Veterinarian shortage crisis in the Capital Region

CAPITAL REGION, N.Y.(NEWS10) A nationwide veterinarian shortage is causing some real concerns for pet lovers and their fur babies here in the Capital Region. NEWS10 talked with local veterinarians and breaks down the industry woes and looks at what you can do to help out your beloved pet family member stay healthy.

A massive shortage of veterinarians in the Capital Region now leaves pet owners without crucial care, turned away from specialized services, or waiting up to six hours in the emergency room.

“In our hospital alone, we are a bigger hospital, we have job postings for six veterinarians right now,” said Dr. Aaron Wey of Upstate Veterinary Specialties.

Dr. Wey of tells NEWS10 that capital region residents are feeling the loss even more as the crisis is forcing clinics to shut their doors.

‘And our immediate area, our referral area, [clinics] have closed in the past 2 years citing staffing shortages as the main reason that they couldn’t stay open,” said Wey.

The doctor tells NEWS10 that a lack of interest in the field, less trained personnel and the debt load from education is crippling the industry. 

Gail Hughe with the Mohawk Hudson Humane Society seeing problems of their own as the rise in pandemic related adoptions is now resulting in a surge of pets returning to shelters.

“During the pandemic more people acquired pets, so more people are looking for veterinary care. They are having a hard time finding it because of the veterinary shortage. Between that and increasing prices it has become difficult for people to keep their pets. We are inundated with calls from people looking for help because they either cannot get into their own veterinarian, or they are having trouble getting established with a veterinarian for their new pet.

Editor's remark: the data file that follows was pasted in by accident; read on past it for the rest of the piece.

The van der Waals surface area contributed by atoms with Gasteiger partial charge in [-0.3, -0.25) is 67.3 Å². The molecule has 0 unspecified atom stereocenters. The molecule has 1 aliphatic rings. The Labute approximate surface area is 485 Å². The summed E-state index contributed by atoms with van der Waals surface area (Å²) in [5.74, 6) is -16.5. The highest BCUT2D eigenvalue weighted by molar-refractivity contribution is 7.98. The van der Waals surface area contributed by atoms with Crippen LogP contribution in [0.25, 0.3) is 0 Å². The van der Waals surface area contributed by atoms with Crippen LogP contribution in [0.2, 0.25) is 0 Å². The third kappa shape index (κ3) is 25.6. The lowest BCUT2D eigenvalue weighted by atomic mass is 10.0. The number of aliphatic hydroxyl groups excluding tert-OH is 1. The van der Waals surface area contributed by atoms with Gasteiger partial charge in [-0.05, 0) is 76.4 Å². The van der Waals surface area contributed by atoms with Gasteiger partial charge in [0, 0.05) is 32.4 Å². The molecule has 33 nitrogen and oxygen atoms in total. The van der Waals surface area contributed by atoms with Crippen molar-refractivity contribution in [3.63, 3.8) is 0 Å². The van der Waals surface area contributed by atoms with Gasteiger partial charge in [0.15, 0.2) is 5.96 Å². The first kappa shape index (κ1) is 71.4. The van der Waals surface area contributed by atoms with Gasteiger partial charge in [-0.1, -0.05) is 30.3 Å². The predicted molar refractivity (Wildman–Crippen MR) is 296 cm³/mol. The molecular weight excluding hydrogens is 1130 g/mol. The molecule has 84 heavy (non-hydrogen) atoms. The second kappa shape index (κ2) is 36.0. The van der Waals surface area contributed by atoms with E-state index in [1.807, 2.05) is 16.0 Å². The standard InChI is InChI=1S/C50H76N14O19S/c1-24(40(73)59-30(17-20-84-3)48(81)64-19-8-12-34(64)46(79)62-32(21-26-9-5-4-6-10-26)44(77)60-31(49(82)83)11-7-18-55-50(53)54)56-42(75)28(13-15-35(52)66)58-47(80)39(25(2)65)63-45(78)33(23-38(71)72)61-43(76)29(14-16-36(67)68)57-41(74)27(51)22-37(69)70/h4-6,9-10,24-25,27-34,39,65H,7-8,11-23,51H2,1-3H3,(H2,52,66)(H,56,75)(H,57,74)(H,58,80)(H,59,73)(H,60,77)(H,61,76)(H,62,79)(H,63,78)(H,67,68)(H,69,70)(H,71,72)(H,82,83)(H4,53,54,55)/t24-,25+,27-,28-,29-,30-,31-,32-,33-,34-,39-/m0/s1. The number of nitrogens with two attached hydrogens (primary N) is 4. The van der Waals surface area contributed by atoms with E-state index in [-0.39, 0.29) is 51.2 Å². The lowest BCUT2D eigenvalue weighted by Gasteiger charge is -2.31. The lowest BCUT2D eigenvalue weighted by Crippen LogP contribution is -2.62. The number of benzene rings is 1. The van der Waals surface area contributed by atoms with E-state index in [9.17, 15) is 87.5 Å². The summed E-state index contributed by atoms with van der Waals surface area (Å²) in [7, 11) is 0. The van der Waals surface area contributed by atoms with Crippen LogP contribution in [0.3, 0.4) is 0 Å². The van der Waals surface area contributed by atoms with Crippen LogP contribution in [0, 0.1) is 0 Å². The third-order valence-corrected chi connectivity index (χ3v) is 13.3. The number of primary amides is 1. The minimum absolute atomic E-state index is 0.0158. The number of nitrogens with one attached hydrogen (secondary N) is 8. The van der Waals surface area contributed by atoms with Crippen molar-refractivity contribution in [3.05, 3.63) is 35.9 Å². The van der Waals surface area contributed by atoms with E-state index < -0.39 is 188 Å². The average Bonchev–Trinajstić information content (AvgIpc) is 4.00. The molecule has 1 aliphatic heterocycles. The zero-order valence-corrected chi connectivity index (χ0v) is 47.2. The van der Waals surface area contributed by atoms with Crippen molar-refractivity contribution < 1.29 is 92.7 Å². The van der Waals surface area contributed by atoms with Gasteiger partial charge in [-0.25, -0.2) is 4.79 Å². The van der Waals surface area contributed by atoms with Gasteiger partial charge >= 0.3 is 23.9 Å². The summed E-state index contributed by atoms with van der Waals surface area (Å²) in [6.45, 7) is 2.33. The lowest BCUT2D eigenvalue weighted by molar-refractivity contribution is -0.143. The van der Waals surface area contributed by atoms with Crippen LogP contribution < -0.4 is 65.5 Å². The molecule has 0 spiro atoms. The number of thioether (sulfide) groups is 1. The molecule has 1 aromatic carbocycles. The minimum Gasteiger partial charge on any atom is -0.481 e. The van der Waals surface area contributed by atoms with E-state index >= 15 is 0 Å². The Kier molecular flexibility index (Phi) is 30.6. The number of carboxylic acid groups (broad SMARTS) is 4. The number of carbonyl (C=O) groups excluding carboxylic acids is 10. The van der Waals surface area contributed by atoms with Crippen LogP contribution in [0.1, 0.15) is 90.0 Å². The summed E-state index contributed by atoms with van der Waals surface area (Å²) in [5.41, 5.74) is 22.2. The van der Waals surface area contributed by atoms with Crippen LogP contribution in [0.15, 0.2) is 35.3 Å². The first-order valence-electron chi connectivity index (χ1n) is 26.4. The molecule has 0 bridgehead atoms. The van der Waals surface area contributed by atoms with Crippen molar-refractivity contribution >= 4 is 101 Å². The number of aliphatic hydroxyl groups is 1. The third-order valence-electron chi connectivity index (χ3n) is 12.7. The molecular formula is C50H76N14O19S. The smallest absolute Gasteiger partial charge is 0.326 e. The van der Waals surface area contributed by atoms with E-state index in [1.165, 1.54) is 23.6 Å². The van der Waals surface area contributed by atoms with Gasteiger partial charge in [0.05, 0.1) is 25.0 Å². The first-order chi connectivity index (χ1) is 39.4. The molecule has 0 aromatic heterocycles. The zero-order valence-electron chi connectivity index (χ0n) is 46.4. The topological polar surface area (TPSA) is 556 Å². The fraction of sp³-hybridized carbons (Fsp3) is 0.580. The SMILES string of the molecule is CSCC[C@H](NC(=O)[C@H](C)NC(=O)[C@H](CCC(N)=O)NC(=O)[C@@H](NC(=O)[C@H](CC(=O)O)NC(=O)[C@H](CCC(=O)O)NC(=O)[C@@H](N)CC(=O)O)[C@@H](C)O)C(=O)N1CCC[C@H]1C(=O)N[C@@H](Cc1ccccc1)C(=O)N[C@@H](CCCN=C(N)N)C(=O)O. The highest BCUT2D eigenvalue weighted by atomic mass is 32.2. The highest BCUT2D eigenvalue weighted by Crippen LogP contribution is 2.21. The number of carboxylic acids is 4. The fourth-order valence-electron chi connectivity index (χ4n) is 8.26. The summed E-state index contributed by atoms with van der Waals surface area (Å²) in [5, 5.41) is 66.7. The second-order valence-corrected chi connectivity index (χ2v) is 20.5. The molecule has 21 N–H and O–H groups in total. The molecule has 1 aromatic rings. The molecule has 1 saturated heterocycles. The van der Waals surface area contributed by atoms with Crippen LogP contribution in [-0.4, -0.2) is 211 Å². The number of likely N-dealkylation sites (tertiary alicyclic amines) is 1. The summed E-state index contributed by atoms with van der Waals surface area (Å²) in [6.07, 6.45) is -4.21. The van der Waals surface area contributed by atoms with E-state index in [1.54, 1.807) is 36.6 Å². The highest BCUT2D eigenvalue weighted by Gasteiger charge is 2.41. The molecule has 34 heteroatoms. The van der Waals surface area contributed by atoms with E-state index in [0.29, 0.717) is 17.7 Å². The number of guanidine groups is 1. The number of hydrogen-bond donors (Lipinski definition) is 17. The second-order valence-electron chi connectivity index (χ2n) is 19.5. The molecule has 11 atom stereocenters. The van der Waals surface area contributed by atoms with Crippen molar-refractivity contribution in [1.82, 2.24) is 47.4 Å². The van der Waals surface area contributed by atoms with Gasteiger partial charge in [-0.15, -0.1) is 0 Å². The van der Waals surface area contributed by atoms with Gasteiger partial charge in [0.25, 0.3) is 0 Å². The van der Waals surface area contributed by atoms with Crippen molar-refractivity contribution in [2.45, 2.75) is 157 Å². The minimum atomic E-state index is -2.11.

It is a tough situation, and we are seeing a dramatic increase in the number of pets coming into the shelter. Those pets are now more likely to be under-vaccinated with unrelated medical conditions, which puts them at greater risk in a shelter environment. They’re also less likely to be spayed or neutered. All of this puts a strain on shelter resources at a time we, too, are short on veterinarians. 

This area is in dire need of affordable and accessible veterinary care. Shelters cannot fill that gap because they too are short on veterinary help and NYS law prohibits shelter vets from diagnosing or treating owned pets,” said Hughe.

Yet, not all is lost and there is help out there. Dr. Wey tells NEWS10 they may turn have new clients away but do offer support and alternatives.

“[They can] call and speak to a primary care vet. I would ask if they have any resources they could provide for other clinics locally or in their immediate area that they know are taking new clients,” said Wey.

However, if you can’t make it to a brick-and-mortar veterinarian a local vet. Steve Schnee is getting set to hit the road with his mobile practice. Schnee has seen firsthand the effects the shortage is causing local pet owners.

“I’m sympathetic to that. I know there is only so many cases any veterinarian can do in a day, whether it’s an emergency or not,” said Schnee.

Not only is the mobile service a convenience and set to launch in February, Schnee says he believes he can serve the physical care and the mental health and stress of both for his furry friends and their pet parents.

“The idea that if I could see them in an environment that’s more comfortable for them it might be better for everybody you know the pets maybe would get an easier vet visit out of it,” said Schnee.